|Still a full day of packing ahead of us.|
|*Click HERE for Lobster, defined|
Chances are, at some point, you've heard that quiet voice inside pushing you in a direction you'd rather not go. Sometimes it's a quiet hint, sometimes an order, and oftentimes it's ignored. The road leading us to Fort Morgan felt like a map being quietly unrolled at our feet that we were gently compelled to follow. Every obstacle we thought up was countered by a quick and easy remedy. It reminded me, actually, of those recent Carmax commercials: "I don't even know where to start," someone says. Then a "start" line appears, and they can't help but follow it:
After Chris accepted his new job offer and I had quit my job, we flew out to see one of the only two (barely) acceptable and available rentals. We looked at the first house, and it was a dump. Just a total dump. Not the "needs some TLC" farm we'd hoped for. The owner had literally been patching the out-buildings together with tin and plywood. Our animals may as well just stand in the open for all the protection those things would provide. The neighbors, who are very close, had a mobile home in their yard, and rusted out vehicles all over the place. As we drove away, a dog came running off the neighbors' property to chase our car down the road. Shortly thereafter, I found myself in the local bar, drinking a vodka-cran before noon.
Option #2 was at least what the owner said it would be - an old, small, very well-maintained and cared for farmhouse. New paint, not just paint over splintered and breaking-away rotten wood. There was a chicken coop, some horse stalls, a fenced front yard - but it was really exceptionally depressing looking in the cold grey of the day, with anything that might grow being dead and brown from the cold. Eight miles out of town, not a soul in sight. If it had at least been covered in snow, it might have felt more acceptable. I was so disappointed by the first house, that by the time we drove to this one I was holding back tears. We walked around the property and looked in the windows. At this point, I was so horrified by the entire town that poor Chris was saying, "Don't worry, we don't even have to consider this one, I just want to look around the property a bit." Which, in man-speak, means "I am considering this one because we are out of options, but I know you're freaking out, so let's pretend I'm not." I skulked off to the car.
We then rode in silence for about 2 hours to my uncle's house in Johnstown. We all sat down together at the kitchen table and had a drink or two ... or three. Knowing I was falling apart, I thought I'd steer away from alcohol. I asked for water, but my cousin brought me a shot of vodka and a Pepsi instead. Chris, who rarely drinks anything other than Coors Light, accepted shot after shot of the tequila that was offered him. Eventually I began bawling like an idiot, with my uncle across the table trying talk me into feeling better. "You come from stronger stock than this! You can do this! You have to go where the jobs are, Joy, you have to go where the money is. Do you think I want to live in God Damn Johnstown, Colorado?!" (This is my family's idea of a pep-talk.)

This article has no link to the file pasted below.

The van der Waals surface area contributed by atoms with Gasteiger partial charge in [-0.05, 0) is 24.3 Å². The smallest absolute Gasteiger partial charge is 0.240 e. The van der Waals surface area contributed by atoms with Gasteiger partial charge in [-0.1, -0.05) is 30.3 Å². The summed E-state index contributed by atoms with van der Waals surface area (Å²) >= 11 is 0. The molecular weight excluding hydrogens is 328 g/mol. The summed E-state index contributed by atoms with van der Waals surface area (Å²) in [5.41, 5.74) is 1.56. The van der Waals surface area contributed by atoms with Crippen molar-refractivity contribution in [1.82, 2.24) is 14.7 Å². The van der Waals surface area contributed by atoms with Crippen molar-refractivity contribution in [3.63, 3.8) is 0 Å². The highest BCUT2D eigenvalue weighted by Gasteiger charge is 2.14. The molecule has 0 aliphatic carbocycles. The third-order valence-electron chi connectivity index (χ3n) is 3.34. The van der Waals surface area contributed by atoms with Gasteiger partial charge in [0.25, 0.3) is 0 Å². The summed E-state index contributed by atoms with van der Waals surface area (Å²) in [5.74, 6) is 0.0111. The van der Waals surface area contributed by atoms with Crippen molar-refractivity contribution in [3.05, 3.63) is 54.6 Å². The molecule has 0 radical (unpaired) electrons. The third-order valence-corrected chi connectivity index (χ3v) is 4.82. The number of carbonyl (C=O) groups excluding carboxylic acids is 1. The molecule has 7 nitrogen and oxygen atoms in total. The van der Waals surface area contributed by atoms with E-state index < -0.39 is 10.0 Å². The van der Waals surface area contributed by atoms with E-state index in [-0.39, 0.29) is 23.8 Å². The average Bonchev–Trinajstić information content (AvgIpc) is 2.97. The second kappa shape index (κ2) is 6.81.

Chris sat beside me, looking on in quiet horror as I sobbed uncontrollably. My cousin and her her friend, discovering the hysteria, came over to help. "Don't feel bad, we will come pick you up - we can go to Denver and go clubbing! It'll be fun!" (Needless to say, they are younger, and have a great deal more hope and enthusiasm than me.) "You can come work with us at Wal-Mart, we sell insurance. Seriously, we're making like $10 an hour!" (Side note, I earned around $50k yearly in California, and was already unhappy about earning $27k as a bankruptcy paralegal in Arizona. As you might imagine, this did not perk me up.)
The pep talks continued. My uncle took over. "YOU ARE NOT HELPING! Get out of here! You make TEN ... DOLLARS ... AN HOUR. Do you hear yourself? 'Oh come work with us at the Wal-Mart!' She is a LEGAL ASSISTANT! She doesn't want to sell insurance with you!" My cousin responded, "What's a legal assistant?" Followed by my uncle again: "EXACTLY. Go on, you're not helping! Jesus!" At this point, I inexplicably turned on Chris. "Why are you just sitting there not saying anything? Why aren't you defending me? Tell them I am not snooty! Tell them how awful that town is! What is your problem?!" He stared at me, mouth open, speechless.
Eventually I stopped bawling and we went to bed, only to have to get up and leave, hungover, at 3:00 a.m. for the airport. All the way home on the plane, I asked for guidance or, at the very least, acceptance, of the life that lay ahead. By the time we got off the plane, I had some: "I would be willing to live in the second place we looked at, the rental with the property, if it means we can keep our ponies and chickens. I don't want to lose our farm." I don't think I have ever seen a man look so relieved.
On December 30, 2012, in the dark of night, in the snow, in 19 degree weather, we arrived at our new home:
|Fort Morgan, Colorado - Home Sweet Home|
"Do not lament perceived immediate outcomes. It is all part of a flow of energy leading you to the destination your higher self has designed. Be patient.The best things in life are not always presented in pretty packages. Be open to seeing the whole opportunity. It may give you the hope needed to create heaven." (Excerpt from "Think Through the Experience," December 2012, Inner Whispers)